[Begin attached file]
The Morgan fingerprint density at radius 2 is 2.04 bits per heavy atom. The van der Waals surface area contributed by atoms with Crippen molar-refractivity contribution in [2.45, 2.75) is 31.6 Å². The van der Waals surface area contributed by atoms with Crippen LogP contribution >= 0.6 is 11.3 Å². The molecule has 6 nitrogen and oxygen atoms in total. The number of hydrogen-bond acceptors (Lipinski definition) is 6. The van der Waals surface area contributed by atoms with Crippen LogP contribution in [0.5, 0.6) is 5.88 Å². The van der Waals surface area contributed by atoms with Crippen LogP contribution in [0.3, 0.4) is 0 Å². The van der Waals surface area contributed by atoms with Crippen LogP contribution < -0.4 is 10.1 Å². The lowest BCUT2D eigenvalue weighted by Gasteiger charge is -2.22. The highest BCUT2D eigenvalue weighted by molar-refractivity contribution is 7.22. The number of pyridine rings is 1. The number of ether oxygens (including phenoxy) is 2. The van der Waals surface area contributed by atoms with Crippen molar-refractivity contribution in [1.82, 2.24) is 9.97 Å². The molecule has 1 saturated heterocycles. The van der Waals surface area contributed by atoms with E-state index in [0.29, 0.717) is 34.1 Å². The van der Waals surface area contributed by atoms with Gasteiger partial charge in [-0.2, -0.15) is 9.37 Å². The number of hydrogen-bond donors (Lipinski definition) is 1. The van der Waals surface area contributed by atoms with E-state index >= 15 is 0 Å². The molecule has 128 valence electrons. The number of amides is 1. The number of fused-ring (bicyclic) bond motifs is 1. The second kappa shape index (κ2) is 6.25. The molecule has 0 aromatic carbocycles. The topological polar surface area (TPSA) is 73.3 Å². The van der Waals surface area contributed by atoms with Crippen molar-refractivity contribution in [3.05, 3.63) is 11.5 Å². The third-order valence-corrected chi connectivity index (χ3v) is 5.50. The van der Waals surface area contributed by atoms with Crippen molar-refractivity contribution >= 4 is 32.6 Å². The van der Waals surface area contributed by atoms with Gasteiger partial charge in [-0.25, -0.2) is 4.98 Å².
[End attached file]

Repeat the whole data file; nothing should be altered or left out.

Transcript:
The Morgan fingerprint density at radius 2 is 2.04 bits per heavy atom. The van der Waals surface area contributed by atoms with Crippen molar-refractivity contribution in [2.45, 2.75) is 31.6 Å². The van der Waals surface area contributed by atoms with Crippen LogP contribution >= 0.6 is 11.3 Å². The molecule has 6 nitrogen and oxygen atoms in total. The number of hydrogen-bond acceptors (Lipinski definition) is 6. The van der Waals surface area contributed by atoms with Crippen LogP contribution in [0.5, 0.6) is 5.88 Å². The van der Waals surface area contributed by atoms with Crippen LogP contribution in [0.3, 0.4) is 0 Å². The van der Waals surface area contributed by atoms with Crippen LogP contribution < -0.4 is 10.1 Å². The lowest BCUT2D eigenvalue weighted by Gasteiger charge is -2.22. The highest BCUT2D eigenvalue weighted by molar-refractivity contribution is 7.22. The number of pyridine rings is 1. The number of ether oxygens (including phenoxy) is 2. The van der Waals surface area contributed by atoms with Crippen molar-refractivity contribution in [1.82, 2.24) is 9.97 Å². The molecule has 1 saturated heterocycles. The van der Waals surface area contributed by atoms with E-state index in [0.29, 0.717) is 34.1 Å². The van der Waals surface area contributed by atoms with Gasteiger partial charge in [-0.2, -0.15) is 9.37 Å². The number of hydrogen-bond donors (Lipinski definition) is 1. The van der Waals surface area contributed by atoms with E-state index >= 15 is 0 Å². The molecule has 128 valence electrons. The number of amides is 1. The number of fused-ring (bicyclic) bond motifs is 1. The second kappa shape index (κ2) is 6.25. The molecule has 0 aromatic carbocycles. The topological polar surface area (TPSA) is 73.3 Å². The van der Waals surface area contributed by atoms with Crippen molar-refractivity contribution in [3.05, 3.63) is 11.5 Å². The third-order valence-corrected chi connectivity index (χ3v) is 5.50. The van der Waals surface area contributed by atoms with Crippen molar-refractivity contribution >= 4 is 32.6 Å². The van der Waals surface area contributed by atoms with Gasteiger partial charge in [-0.25, -0.2) is 4.98 Å².